Before I start this short blog, I should say that it isn’t about existential or literal themes of what we do and do not control. Simply, it’s a blog about the mindset we bring to our current situation.
Alex McAulay, my long-time business partner has, more or less, kept to the same mantra for 10 years: “All we can control is our effort and our attitude.” Although that saying is attributed to Billy Cox, I believe Alex just heard it in passing one day and then adopted it as his mantra.
As I have in my last two blogs let’s use COVID-19 as an example. The global pandemic caused by COVID-19 was completely unexpected. For many of us, it didn’t just knock the wind out of our sails — it capsized the boat. It has been a stark reminder of how quickly and dramatically things can change. But even if we’ve failed to realize it, that is, and has always been, the case.
The weather changes.
Our cells, and therefore our bodies, are changing all the time.
Music tastes shift (sometimes).
New technology changes how businesses operate, or which products, services and industries are relevant (or needed).
New technology changes how we operate and interact with others in our daily lives.
Our friends, parents and partners can all change as well. In fact, they do.
Everything is in flux, yet we are bound to a false sense of security with our jobs, our health, the true stability of our businesses and our current life situation.
We can plan, save, prepare, study, research, hedge, but for no amount of effort can we control how the events in our external world affect us — directly or indirectly. All we can do is control our response to those events — our attitude and our effort to overcome or endure them.
“All we can control is our effort and our attitude.” Billy Cox
When it comes or our attitude, will we complain, worry, sulk and focus all our mental energy on the negatives of a given event, situation or circumstance or will we embrace challenges, relish in our new learnings, focus on gratitude and look for the silver lining?
When it comes to our effort, will we embrace our ability to commit ourselves to the task at hand? Even if we’re beaten down, broken, scared or afraid, will we still toe the line again and again until we’ve either achieved the desired result or at least done everything we could to achieve that result? Or will we make excuses that something is just “too difficult” or not “worth our effort and time”?
Each and every moment of our lives can present an opportunity to choose our attitude and our effort.
If for some reason, there is a chance to rise to the occasion and you choose not to, there undoubtedly will be another opportunity…and another after that.
So, how do we bring our best attitude and effort to a situation that is unexpected and unwanted?
Here are some tips:
- First, we must radically accept the events that happen in our lives and not expect them to be any different from what they are. If we don’t accept them, we’ll usually get stuck thinking about excuses for why they “shouldn’t” be a certain way. We must look at these events objectively and not place blame on anyone or anything. Regardless of blame after something has happened, it now “is what it is” and the only question that remains is: What are you going to do about it?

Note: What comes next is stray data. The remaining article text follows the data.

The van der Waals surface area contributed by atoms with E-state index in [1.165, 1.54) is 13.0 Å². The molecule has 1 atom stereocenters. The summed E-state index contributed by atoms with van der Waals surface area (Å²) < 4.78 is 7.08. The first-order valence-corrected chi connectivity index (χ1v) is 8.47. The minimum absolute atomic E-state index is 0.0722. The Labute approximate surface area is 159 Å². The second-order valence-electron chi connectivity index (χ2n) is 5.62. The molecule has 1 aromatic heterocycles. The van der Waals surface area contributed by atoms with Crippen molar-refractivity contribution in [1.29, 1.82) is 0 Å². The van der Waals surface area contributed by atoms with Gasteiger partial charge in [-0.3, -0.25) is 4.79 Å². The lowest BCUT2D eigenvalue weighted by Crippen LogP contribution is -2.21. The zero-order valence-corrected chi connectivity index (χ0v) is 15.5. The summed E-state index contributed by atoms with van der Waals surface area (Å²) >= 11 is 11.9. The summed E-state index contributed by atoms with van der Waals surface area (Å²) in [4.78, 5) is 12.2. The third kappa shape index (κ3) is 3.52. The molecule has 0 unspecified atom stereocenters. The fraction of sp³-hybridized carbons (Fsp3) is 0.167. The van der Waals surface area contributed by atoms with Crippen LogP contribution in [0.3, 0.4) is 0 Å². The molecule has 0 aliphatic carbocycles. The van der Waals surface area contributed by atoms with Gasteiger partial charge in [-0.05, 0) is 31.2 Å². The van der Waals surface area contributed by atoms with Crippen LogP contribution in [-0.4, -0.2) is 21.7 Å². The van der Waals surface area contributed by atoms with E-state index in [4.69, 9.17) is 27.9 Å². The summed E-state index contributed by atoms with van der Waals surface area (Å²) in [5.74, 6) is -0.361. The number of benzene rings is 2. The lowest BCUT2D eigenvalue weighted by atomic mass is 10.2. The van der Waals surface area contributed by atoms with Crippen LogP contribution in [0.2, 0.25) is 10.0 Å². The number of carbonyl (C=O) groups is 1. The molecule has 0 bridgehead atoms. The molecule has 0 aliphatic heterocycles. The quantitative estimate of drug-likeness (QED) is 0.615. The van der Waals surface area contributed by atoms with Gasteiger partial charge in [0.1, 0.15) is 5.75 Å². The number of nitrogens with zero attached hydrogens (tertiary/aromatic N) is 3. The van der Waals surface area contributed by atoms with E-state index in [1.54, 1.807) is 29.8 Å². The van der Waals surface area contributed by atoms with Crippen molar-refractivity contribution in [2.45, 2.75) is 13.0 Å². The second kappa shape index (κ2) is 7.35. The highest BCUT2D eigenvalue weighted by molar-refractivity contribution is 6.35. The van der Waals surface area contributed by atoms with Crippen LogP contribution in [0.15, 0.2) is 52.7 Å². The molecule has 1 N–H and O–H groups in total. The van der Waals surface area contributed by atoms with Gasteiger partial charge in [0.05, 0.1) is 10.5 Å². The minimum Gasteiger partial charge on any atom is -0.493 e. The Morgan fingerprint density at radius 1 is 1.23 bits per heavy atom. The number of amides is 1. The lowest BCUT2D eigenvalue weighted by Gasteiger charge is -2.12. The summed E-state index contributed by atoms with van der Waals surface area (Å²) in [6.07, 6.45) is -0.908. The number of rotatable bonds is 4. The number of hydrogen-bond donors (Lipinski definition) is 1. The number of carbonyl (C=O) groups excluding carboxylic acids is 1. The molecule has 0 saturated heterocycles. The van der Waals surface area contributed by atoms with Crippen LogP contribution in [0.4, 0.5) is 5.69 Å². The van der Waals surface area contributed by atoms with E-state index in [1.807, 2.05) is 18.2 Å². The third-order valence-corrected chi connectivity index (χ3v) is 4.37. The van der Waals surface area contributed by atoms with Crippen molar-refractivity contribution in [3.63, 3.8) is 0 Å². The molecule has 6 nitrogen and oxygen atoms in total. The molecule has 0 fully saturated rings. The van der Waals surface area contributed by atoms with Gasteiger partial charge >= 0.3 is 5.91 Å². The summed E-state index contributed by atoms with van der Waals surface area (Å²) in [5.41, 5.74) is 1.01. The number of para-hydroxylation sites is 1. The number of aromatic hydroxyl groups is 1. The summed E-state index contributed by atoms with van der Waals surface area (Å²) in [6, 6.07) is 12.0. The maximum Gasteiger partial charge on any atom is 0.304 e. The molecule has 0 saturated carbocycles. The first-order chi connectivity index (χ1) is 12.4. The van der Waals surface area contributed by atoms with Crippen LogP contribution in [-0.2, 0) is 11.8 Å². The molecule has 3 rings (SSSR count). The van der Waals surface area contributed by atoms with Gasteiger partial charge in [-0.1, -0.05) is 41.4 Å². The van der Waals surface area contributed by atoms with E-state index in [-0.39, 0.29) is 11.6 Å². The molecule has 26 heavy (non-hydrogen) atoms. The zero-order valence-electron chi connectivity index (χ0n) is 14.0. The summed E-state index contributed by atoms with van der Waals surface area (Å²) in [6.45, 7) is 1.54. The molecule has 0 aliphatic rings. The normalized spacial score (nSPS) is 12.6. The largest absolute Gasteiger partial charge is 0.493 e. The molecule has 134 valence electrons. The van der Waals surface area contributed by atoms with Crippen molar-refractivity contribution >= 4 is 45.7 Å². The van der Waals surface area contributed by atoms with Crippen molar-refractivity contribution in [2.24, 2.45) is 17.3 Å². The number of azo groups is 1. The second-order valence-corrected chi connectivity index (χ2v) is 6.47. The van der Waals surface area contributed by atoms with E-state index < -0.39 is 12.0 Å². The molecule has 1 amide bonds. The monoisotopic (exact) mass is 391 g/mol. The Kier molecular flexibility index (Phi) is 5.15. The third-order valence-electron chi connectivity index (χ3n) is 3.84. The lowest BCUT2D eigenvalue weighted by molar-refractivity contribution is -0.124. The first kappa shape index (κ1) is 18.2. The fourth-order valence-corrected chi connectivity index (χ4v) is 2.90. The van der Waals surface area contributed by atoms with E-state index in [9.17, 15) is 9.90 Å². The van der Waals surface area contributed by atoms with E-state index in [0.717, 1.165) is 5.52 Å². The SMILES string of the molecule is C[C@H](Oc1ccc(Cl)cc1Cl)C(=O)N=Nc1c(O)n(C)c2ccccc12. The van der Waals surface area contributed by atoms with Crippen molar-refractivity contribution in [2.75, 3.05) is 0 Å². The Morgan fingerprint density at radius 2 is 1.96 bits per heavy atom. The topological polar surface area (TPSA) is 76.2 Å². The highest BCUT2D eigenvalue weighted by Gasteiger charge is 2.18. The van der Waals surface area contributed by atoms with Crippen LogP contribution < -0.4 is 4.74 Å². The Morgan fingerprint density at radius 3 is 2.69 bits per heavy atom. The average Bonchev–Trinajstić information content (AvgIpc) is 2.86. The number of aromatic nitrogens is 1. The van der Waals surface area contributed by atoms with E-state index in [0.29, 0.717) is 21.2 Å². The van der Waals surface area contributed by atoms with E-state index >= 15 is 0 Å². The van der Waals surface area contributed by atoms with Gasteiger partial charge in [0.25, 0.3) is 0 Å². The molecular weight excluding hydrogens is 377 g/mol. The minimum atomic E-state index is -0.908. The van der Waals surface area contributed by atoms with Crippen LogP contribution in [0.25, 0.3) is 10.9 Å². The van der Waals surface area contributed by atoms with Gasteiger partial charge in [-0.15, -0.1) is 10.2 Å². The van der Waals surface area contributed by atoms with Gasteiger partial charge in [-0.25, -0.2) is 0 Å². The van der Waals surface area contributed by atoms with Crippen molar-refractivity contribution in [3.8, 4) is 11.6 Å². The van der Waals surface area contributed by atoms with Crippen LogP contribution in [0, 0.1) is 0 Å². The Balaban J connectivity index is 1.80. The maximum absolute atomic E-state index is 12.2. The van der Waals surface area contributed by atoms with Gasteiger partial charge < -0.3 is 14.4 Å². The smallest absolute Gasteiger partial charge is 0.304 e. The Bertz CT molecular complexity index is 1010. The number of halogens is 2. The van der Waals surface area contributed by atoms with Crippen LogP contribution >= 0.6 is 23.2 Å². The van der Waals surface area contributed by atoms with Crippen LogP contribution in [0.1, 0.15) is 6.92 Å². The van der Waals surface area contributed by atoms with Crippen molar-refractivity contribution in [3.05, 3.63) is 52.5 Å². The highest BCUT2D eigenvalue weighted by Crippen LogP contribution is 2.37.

- Erase “should” and “shouldn’t” from your vocabulary.
- We must pause and gain control over our mind and body’s immediate emotional reaction to what happens (i.e., anger, frustration, etc). Pause just means taking a minute, or as long as you need, to let the emotions pass before you act.
- To do this, you need to, as one of my mentors always tells me, “enter the belly of the beast and get comfortable not being comfortable.” In other words, be able to sit with those uncomfortable emotions or situations and not shy away from them.
- Know that the events are not happening to Instead, choose to believe that the events are happening through you or around you; in other words, I am experiencing them but they are not me, (I am not COVID-19. COVID-19 is an event, a global pandemic that is happening and I am experiencing it). Adopting this perspective allows you to accomplish point 1 much better.
- And if you can do that then , you can as Bob Iger, CEO of Disney says, “…approach bad news as a problem that can be worked through and solved, something I have control over rather than something happening to me.” So ask yourself: “What are the things I can do now to overcome this?”
- If there isn’t anything you can do at this moment to deal with the situation, then respond as Nassim Taleb once wrote, “In some moments we are only left with one solution: dignity in the face of the unthinkable.” Dignity could mean simply not over-reacting to what is happening but instead just being in the belly of that beast with your head held high!
- Lastly, you can also practice negative visualization, which is, in short, a stoic philosophy of visualizing and understanding the worst possible scenario and accepting it. The stoics call this the practice of premeditatio malorum — (premeditation of evils). This practice frees you from worry about what might happen (you’ve already mentally prepared for the worst), and focus on the best possible result.
There has never been a status-quo. Whether it is the COVID-19 global pandemic or some other set-back, life will continually expect of you the mindset and effort to withstand and overcome these unexpected challenges. Increasing your effort and changing your attitude will make you adaptable to these events and shift your feelings of helplessness and self-pity. Although, the results you may want are not guaranteed. As Seneca said: “A good person dyes events with his own color … and turns whatever happens to his own benefit.” So, if nothing else, by changing your attitude you will simply feel better as you weather the storm.